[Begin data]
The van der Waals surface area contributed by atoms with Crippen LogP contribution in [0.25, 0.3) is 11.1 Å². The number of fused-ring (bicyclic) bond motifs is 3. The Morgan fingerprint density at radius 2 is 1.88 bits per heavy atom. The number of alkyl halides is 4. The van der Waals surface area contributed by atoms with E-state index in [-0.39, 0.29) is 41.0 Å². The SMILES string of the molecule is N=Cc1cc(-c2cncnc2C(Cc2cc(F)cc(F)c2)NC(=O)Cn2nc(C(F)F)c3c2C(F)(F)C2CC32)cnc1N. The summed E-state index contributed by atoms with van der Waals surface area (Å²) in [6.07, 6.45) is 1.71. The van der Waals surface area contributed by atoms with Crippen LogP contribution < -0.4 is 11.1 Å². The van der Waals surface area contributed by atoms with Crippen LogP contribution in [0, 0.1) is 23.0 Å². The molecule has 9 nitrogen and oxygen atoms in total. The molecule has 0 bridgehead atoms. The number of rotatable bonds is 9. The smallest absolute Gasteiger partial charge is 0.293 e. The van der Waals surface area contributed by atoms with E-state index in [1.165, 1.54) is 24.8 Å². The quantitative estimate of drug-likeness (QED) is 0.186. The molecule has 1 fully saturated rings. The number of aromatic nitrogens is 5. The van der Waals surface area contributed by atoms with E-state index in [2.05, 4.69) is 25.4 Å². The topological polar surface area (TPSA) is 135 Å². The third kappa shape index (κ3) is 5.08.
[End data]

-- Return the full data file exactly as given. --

The van der Waals surface area contributed by atoms with Crippen LogP contribution in [0.25, 0.3) is 11.1 Å². The number of fused-ring (bicyclic) bond motifs is 3. The Morgan fingerprint density at radius 2 is 1.88 bits per heavy atom. The number of alkyl halides is 4. The van der Waals surface area contributed by atoms with E-state index in [-0.39, 0.29) is 41.0 Å². The SMILES string of the molecule is N=Cc1cc(-c2cncnc2C(Cc2cc(F)cc(F)c2)NC(=O)Cn2nc(C(F)F)c3c2C(F)(F)C2CC32)cnc1N. The summed E-state index contributed by atoms with van der Waals surface area (Å²) in [6.07, 6.45) is 1.71. The van der Waals surface area contributed by atoms with Crippen LogP contribution < -0.4 is 11.1 Å². The van der Waals surface area contributed by atoms with Crippen LogP contribution in [0, 0.1) is 23.0 Å². The molecule has 9 nitrogen and oxygen atoms in total. The molecule has 0 bridgehead atoms. The number of rotatable bonds is 9. The smallest absolute Gasteiger partial charge is 0.293 e. The van der Waals surface area contributed by atoms with E-state index in [1.165, 1.54) is 24.8 Å². The quantitative estimate of drug-likeness (QED) is 0.186. The molecule has 1 fully saturated rings. The number of aromatic nitrogens is 5. The van der Waals surface area contributed by atoms with E-state index in [2.05, 4.69) is 25.4 Å². The topological polar surface area (TPSA) is 135 Å². The third kappa shape index (κ3) is 5.08.